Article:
She’s been in office for nearly 16 months and is already making leaps and bounds to make Atlanta a city for all, including the LGBTQ community. Growing up in Atlanta, Mayor Keisha Lance Bottoms, knew her hometown had all the makings of a safe haven for those looking for a better way of life, so she fought hard through her ranks as an Atlanta City Council member and now as the 60th mayor of the city of Atlanta. She took some time out of her busy schedule to catch up with us about the consistent fight for LGBTQ rights.

 

What are your plans and goals as Mayor to get HIV numbers down throughout the city?

The face of HIV/AIDS is really reflective of Atlanta in so many ways. Unlike San Francisco, we’re not just dealing with gay white men who are infected at larger rates. We’re also dealing with a number of African-American women and men. So much of it is about addressing stigma and the education piece.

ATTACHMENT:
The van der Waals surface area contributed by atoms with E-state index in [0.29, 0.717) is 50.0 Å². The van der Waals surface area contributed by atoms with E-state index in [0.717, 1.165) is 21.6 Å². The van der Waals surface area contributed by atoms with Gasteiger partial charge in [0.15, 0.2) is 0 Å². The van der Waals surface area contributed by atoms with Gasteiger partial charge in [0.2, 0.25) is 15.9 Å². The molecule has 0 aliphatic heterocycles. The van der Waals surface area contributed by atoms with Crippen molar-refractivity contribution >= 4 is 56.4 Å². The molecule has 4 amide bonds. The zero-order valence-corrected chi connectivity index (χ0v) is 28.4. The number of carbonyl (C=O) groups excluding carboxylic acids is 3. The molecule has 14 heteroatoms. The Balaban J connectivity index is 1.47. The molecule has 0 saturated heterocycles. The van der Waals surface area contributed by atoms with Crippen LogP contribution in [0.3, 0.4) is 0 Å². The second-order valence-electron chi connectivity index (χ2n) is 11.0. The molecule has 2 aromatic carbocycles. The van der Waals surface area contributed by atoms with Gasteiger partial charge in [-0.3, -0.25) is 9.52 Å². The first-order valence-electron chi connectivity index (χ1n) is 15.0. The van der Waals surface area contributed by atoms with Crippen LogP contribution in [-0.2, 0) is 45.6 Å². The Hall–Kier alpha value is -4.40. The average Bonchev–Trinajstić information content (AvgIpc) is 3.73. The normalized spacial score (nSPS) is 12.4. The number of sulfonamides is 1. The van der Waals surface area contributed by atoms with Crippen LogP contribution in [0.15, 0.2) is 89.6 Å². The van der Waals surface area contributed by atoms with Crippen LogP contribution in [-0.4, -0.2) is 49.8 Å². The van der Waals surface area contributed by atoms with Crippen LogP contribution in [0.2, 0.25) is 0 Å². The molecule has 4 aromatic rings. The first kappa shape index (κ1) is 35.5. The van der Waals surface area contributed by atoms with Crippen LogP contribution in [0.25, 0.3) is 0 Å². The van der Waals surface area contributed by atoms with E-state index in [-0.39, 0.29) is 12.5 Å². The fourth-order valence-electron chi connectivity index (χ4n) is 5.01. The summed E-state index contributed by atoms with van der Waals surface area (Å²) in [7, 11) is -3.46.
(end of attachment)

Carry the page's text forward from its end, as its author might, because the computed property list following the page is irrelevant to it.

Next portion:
It’s my hope that, obviously, I am an African-American woman, that by my even talking about HIV/AIDS in Atlanta, that it resonates with communities that otherwise may not openly have this conversation. We know that San Francisco has been able to address HIV/AIDS in a very comprehensive and productive way. I don’t know why Atlanta can’t do the same.

 

This ‘down low’ aspect of gay men in Atlanta who don’t disclose their sexual orientation and promiscuity, is that a problem that we’re facing as well?